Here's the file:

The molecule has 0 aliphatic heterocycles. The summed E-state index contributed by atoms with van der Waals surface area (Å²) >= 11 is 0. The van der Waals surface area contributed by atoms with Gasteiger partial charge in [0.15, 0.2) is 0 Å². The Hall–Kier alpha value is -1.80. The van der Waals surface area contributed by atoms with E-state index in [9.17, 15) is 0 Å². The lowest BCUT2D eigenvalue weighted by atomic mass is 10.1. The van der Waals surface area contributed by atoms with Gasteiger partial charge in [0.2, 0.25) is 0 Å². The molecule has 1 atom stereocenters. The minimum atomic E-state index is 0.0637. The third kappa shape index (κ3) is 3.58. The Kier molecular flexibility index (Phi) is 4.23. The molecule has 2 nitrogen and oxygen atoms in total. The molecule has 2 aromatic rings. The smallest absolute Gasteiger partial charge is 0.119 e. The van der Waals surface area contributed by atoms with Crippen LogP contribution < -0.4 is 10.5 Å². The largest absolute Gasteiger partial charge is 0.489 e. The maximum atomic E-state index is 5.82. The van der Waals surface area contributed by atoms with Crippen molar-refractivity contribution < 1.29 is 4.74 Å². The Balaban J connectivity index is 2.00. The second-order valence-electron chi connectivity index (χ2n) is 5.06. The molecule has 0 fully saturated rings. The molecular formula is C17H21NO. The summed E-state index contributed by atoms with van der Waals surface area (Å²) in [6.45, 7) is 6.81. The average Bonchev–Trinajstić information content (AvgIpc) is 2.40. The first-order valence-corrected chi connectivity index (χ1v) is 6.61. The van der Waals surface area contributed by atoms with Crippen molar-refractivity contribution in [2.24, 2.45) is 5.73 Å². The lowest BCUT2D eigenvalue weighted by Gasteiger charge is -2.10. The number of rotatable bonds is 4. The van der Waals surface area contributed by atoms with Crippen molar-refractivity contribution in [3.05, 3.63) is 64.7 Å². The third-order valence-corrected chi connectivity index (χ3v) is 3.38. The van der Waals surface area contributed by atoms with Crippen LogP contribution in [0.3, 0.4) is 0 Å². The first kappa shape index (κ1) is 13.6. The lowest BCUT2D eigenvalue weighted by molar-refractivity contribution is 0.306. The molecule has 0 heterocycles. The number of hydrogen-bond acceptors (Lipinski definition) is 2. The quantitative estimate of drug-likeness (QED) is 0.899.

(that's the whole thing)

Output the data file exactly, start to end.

The molecule has 0 aliphatic heterocycles. The summed E-state index contributed by atoms with van der Waals surface area (Å²) >= 11 is 0. The van der Waals surface area contributed by atoms with Gasteiger partial charge in [0.15, 0.2) is 0 Å². The Hall–Kier alpha value is -1.80. The van der Waals surface area contributed by atoms with E-state index in [9.17, 15) is 0 Å². The lowest BCUT2D eigenvalue weighted by atomic mass is 10.1. The van der Waals surface area contributed by atoms with Gasteiger partial charge in [0.2, 0.25) is 0 Å². The molecule has 1 atom stereocenters. The minimum atomic E-state index is 0.0637. The third kappa shape index (κ3) is 3.58. The Kier molecular flexibility index (Phi) is 4.23. The molecule has 2 nitrogen and oxygen atoms in total. The molecule has 2 aromatic rings. The smallest absolute Gasteiger partial charge is 0.119 e. The van der Waals surface area contributed by atoms with Crippen LogP contribution < -0.4 is 10.5 Å². The largest absolute Gasteiger partial charge is 0.489 e. The maximum atomic E-state index is 5.82. The van der Waals surface area contributed by atoms with Crippen molar-refractivity contribution < 1.29 is 4.74 Å². The Balaban J connectivity index is 2.00. The second-order valence-electron chi connectivity index (χ2n) is 5.06. The molecule has 0 fully saturated rings. The molecular formula is C17H21NO. The summed E-state index contributed by atoms with van der Waals surface area (Å²) in [6.45, 7) is 6.81. The average Bonchev–Trinajstić information content (AvgIpc) is 2.40. The first-order valence-corrected chi connectivity index (χ1v) is 6.61. The van der Waals surface area contributed by atoms with Crippen molar-refractivity contribution in [2.24, 2.45) is 5.73 Å². The lowest BCUT2D eigenvalue weighted by Gasteiger charge is -2.10. The number of rotatable bonds is 4. The van der Waals surface area contributed by atoms with Crippen molar-refractivity contribution in [3.05, 3.63) is 64.7 Å². The third-order valence-corrected chi connectivity index (χ3v) is 3.38. The van der Waals surface area contributed by atoms with Crippen LogP contribution in [0.3, 0.4) is 0 Å². The first kappa shape index (κ1) is 13.6. The lowest BCUT2D eigenvalue weighted by molar-refractivity contribution is 0.306. The molecule has 0 heterocycles. The number of hydrogen-bond acceptors (Lipinski definition) is 2. The quantitative estimate of drug-likeness (QED) is 0.899.